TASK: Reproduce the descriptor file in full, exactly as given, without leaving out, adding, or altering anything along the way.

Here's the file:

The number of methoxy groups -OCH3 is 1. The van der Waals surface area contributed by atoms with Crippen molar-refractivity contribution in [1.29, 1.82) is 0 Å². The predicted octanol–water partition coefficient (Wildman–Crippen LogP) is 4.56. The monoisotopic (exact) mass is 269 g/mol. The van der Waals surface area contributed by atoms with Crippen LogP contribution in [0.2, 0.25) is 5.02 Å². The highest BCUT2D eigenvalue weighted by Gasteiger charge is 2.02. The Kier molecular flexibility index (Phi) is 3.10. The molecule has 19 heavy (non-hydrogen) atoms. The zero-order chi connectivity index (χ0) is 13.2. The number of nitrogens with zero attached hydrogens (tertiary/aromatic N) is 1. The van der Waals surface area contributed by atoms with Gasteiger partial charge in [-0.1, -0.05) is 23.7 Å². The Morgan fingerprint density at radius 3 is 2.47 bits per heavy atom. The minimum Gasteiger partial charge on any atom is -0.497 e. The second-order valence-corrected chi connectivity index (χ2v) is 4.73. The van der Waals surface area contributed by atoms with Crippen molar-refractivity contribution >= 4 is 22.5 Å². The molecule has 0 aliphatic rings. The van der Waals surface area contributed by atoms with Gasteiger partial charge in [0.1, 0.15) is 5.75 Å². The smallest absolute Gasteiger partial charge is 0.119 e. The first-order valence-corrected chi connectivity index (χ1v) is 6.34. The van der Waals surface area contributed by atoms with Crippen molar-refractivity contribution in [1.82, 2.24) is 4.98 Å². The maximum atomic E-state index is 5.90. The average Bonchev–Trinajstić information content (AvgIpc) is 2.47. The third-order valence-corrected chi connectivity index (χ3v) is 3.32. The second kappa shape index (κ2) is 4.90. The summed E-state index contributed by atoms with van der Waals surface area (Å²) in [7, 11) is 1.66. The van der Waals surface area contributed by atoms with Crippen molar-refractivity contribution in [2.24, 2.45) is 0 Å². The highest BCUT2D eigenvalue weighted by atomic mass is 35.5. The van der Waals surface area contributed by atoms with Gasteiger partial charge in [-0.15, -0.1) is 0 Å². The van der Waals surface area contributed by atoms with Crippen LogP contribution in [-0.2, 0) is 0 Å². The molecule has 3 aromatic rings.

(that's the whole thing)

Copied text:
The number of methoxy groups -OCH3 is 1. The van der Waals surface area contributed by atoms with Crippen molar-refractivity contribution in [1.29, 1.82) is 0 Å². The predicted octanol–water partition coefficient (Wildman–Crippen LogP) is 4.56. The monoisotopic (exact) mass is 269 g/mol. The van der Waals surface area contributed by atoms with Crippen LogP contribution in [0.2, 0.25) is 5.02 Å². The highest BCUT2D eigenvalue weighted by Gasteiger charge is 2.02. The Kier molecular flexibility index (Phi) is 3.10. The molecule has 19 heavy (non-hydrogen) atoms. The zero-order chi connectivity index (χ0) is 13.2. The number of nitrogens with zero attached hydrogens (tertiary/aromatic N) is 1. The van der Waals surface area contributed by atoms with Gasteiger partial charge in [-0.1, -0.05) is 23.7 Å². The Morgan fingerprint density at radius 3 is 2.47 bits per heavy atom. The minimum Gasteiger partial charge on any atom is -0.497 e. The second-order valence-corrected chi connectivity index (χ2v) is 4.73. The van der Waals surface area contributed by atoms with Crippen molar-refractivity contribution >= 4 is 22.5 Å². The molecule has 0 aliphatic rings. The van der Waals surface area contributed by atoms with Gasteiger partial charge in [0.1, 0.15) is 5.75 Å². The smallest absolute Gasteiger partial charge is 0.119 e. The first-order valence-corrected chi connectivity index (χ1v) is 6.34. The van der Waals surface area contributed by atoms with Crippen molar-refractivity contribution in [1.82, 2.24) is 4.98 Å². The maximum atomic E-state index is 5.90. The average Bonchev–Trinajstić information content (AvgIpc) is 2.47. The third-order valence-corrected chi connectivity index (χ3v) is 3.32. The second kappa shape index (κ2) is 4.90. The summed E-state index contributed by atoms with van der Waals surface area (Å²) in [7, 11) is 1.66. The van der Waals surface area contributed by atoms with Crippen molar-refractivity contribution in [2.24, 2.45) is 0 Å². The highest BCUT2D eigenvalue weighted by atomic mass is 35.5. The van der Waals surface area contributed by atoms with Gasteiger partial charge in [-0.15, -0.1) is 0 Å². The van der Waals surface area contributed by atoms with Crippen LogP contribution in [-0.2, 0) is 0 Å². The molecule has 3 aromatic rings.